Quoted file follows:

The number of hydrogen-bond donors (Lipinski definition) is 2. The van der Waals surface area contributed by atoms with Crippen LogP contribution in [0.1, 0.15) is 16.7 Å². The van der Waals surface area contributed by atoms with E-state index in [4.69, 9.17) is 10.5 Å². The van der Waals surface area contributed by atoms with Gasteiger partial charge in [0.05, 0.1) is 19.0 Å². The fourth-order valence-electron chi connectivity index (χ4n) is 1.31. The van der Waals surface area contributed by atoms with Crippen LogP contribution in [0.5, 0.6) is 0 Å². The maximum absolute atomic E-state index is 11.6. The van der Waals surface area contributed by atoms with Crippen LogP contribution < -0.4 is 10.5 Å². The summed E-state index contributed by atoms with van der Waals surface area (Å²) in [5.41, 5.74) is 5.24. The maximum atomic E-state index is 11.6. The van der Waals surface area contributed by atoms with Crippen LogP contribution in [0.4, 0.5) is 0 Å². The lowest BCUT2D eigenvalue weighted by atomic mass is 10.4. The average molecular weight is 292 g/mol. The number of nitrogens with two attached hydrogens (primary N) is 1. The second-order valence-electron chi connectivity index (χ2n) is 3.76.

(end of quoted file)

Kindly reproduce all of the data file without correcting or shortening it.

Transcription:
The number of hydrogen-bond donors (Lipinski definition) is 2. The van der Waals surface area contributed by atoms with Crippen LogP contribution in [0.1, 0.15) is 16.7 Å². The van der Waals surface area contributed by atoms with E-state index in [4.69, 9.17) is 10.5 Å². The van der Waals surface area contributed by atoms with Gasteiger partial charge in [0.05, 0.1) is 19.0 Å². The fourth-order valence-electron chi connectivity index (χ4n) is 1.31. The van der Waals surface area contributed by atoms with Crippen LogP contribution in [0.5, 0.6) is 0 Å². The maximum absolute atomic E-state index is 11.6. The van der Waals surface area contributed by atoms with Crippen LogP contribution < -0.4 is 10.5 Å². The summed E-state index contributed by atoms with van der Waals surface area (Å²) in [5.41, 5.74) is 5.24. The maximum atomic E-state index is 11.6. The van der Waals surface area contributed by atoms with Crippen LogP contribution in [0.4, 0.5) is 0 Å². The lowest BCUT2D eigenvalue weighted by atomic mass is 10.4. The average molecular weight is 292 g/mol. The number of nitrogens with two attached hydrogens (primary N) is 1. The second-order valence-electron chi connectivity index (χ2n) is 3.76.